When the node hosting the target queue manager goes down, the sender queue manager's sender channel continues attempting to send messages to the target queue manager and remains in a running state until a timeout occurs. Therefore, from a WebSphere MQ perspective, the problem is not known and no retry processing is initiated. From a clustering perspective, the cluster workload balancing algorithm will still route traffic to any cluster queues that exist on the failed queue manager. The period of time a channel waits to timeout is determined by the HBINT parameter and is calculated as shown in Table 4 below. The default 6-minute timeout has proven both problematic and undesirable in environments where low latency and high availability are required.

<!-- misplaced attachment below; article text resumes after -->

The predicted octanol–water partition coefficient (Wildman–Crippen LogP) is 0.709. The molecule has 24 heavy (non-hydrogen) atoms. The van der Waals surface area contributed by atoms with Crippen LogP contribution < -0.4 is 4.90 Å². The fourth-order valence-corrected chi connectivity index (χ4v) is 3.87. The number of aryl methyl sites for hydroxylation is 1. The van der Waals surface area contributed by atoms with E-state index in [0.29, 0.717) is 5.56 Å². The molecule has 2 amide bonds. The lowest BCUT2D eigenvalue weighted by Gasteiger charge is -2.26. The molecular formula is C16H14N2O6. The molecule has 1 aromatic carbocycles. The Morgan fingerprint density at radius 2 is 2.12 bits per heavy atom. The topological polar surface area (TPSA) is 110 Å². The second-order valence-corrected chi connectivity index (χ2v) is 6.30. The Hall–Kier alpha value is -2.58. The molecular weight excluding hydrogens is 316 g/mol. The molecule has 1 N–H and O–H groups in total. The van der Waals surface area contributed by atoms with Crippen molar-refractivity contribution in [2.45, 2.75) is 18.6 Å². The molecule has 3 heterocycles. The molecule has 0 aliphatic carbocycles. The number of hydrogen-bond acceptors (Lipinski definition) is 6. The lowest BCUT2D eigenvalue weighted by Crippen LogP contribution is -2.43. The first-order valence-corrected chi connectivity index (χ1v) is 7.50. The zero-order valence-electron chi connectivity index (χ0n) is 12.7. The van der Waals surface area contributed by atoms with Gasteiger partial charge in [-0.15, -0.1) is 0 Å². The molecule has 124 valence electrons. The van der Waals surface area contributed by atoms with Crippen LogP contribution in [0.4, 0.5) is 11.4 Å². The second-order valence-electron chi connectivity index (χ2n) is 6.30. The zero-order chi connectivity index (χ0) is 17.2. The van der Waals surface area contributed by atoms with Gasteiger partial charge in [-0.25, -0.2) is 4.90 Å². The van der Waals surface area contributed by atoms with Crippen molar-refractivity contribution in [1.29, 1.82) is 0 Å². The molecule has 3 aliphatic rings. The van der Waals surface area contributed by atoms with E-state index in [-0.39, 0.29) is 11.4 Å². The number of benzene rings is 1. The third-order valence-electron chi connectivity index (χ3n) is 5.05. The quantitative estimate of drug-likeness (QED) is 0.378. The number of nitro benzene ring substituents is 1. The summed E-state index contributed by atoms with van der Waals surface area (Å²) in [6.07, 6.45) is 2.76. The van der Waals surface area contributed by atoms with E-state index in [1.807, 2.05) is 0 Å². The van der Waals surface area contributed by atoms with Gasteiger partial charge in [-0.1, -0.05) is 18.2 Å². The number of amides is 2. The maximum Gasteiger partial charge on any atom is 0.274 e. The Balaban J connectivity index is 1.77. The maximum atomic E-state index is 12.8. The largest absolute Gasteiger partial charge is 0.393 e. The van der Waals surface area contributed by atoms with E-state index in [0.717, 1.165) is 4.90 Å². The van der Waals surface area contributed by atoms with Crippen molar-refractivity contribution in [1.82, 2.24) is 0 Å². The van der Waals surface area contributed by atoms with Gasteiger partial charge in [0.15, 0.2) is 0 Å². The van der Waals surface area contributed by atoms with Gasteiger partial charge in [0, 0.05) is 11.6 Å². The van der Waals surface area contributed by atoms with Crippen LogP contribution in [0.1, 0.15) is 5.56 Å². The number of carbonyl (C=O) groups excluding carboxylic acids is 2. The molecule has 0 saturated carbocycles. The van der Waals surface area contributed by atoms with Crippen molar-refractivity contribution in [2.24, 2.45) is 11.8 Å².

Table 4. Channel timeout calculation
|HBINT Value||Timeout calculation||Example|
|Greater than or equal to 60||HBINT + 60||HBINT = 300. Timeout = 360s.|
|Less than 60||HBINT x 2||HBINT = 15. Timeout = 30s.|
When WebSphere MQ recognises that the channel has failed, the queue manager automatically performs a reallocation of those messages on the transmission queue that were about to go through this channel. If possible, it reroutes the message to another instance of the target queue, though only in cases where cluster queues are being accessed and opened in a non-fixed bind mode. The sooner this reallocation can be performed and the non-running state detected, the better, in order to prevent the message being delayed.